The final analysis When the only people in the world who actually have money refuse to help power the economy machine, you know you're in trouble.
Why albino peacocks are important to the economy
Of all of the distress signals that appeared on the dashboard of the global financial system in late 2008, for me only one stood out as a true harbinger of hard times ahead - even the rich had stopped spending. When the only people in the world who actually have money refuse to help power the economy machine, you know you're in trouble. So it was a bit of a relief to hear that the ultra wealthy are coming out of their gilded bunkers.
"There was a cutback of spending, not out of necessity but of social perception," said Edward Bagnall, marketing manager and corporate business development officer for Quintessentially in Dubai. "Now they are going out wanting to spend money." At the high-end concierge service, memberships are growing. For a mere Dh164,000 a year, clients can command Quintessentially to corral a dozen albino peacocks for their lawn parties within 24 hours or arrange for al fresco dining on an iceberg in Greenland.
As the rest of us work longer and harder for less - in the US, the world's largest economy, productivity soared to 6.2 per cent in the fourth quarter of last year - such news may be tough to take. But, as we've heard, the rich aren't like you and me. And envy aside, that's a good thing for the economy. Their discretionary spending helps to set off a virtuous cycle fuelling overall economic growth.
Ajay Kapur, a former Citigroup analyst who now runs a Hong Kong hedge fund, baptised these well-heeled denizens the "plutonomy", a society in which the majority of wealth is controlled by an ever-shrinking minority making economic growth dependent on the fortunes of that same minority. That ratio is even more acute in the Gulf, where some of the world's wealth is most densely concentrated. In addition to the latest news about Dubai World's restructuring, party chatter is apparently shifting to include tales of entire floors being bought at the Dubai International Financial Centre or in commercial towers along Sheikh Zayed Road.
"There was a group of people who normally collect in St Moritz," says John McGaw, an adviser with Golden Oryx in Dubai. "They decided to come over here and, predominantly, do some shopping." That's catnip for entrepreneurs keen to cater to this set. The Luxury Network, an affinity marketing group based in the UK, unveiled its Dubai office on a blustery day last month on a yacht in the Dubai Marina, supplied by new member, Gulfcraft. Nasser Al Shaali, chief executive officer of the Ajman-based maker of yachts, said orders haven't resumed the pace of the boom, but they are up slightly - and predominantly for the biggest, most expensive boats (the message: affordable luxury is so over).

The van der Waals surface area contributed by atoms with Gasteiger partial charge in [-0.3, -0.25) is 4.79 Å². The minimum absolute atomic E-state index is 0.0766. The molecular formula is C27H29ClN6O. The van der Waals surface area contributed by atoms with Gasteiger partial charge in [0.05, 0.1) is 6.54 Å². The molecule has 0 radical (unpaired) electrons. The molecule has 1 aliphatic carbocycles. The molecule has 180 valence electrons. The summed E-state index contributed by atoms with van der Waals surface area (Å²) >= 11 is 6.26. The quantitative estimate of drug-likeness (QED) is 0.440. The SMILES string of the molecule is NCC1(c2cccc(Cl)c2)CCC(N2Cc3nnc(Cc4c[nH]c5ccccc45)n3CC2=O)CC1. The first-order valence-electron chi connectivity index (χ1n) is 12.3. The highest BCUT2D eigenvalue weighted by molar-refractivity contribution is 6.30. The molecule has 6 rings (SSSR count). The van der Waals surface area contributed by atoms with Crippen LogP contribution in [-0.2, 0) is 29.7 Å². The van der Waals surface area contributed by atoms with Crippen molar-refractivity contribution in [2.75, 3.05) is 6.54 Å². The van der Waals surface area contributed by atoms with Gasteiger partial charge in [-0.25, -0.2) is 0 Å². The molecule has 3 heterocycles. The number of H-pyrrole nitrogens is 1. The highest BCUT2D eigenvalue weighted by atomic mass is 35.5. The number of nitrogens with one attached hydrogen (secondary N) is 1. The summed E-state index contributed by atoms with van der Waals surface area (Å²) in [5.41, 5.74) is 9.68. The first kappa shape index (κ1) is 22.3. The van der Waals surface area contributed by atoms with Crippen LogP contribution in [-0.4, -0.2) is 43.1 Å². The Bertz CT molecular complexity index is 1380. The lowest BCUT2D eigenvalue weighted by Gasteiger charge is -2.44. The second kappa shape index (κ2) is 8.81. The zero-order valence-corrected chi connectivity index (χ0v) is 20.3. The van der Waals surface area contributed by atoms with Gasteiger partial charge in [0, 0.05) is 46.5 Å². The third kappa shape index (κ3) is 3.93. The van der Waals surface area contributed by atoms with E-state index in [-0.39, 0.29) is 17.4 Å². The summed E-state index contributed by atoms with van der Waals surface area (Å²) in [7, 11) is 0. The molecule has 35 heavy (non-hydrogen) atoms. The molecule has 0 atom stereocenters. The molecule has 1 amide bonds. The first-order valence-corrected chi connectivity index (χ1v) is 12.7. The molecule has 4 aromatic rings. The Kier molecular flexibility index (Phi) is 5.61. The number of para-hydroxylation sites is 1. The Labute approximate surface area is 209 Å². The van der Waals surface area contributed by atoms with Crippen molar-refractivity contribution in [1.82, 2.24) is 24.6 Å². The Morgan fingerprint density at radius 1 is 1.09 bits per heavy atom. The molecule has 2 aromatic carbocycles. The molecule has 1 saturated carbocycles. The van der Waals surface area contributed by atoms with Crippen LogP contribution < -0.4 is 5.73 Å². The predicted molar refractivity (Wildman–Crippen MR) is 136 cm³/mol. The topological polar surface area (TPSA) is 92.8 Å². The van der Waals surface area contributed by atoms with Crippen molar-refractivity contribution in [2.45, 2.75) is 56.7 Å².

A Spanish businessman, Oriol Font, recently set up Luxhabitat, a property brokerage that deals only with properties worth at least Dh5 million. Many on his list are worth five and 10 times that. Buyers from South Asia, China and Russia are all perusing his catalogue, interested in a sun-filled pied-à-terre. These are not starter homes. My favourite, and the priciest on luxhabitat's listings, is an 8-bedroom, 37,500-square-foot villa in Emirates Hills on sale for Dh95 million.
In addition to the usual luxury accoutrements of smart-home technology, irrigation system and golf views, the house features a chess set in the front yard. No word on whether the home comes with staff to move the more than life-size kings, rooks or knights around the board. "In most of the cases, these homes are owned by people with a strong financial power, so they can afford to not sell it, and wait for better times," Mr Font says.
Those times, it seems, are now. email@example.com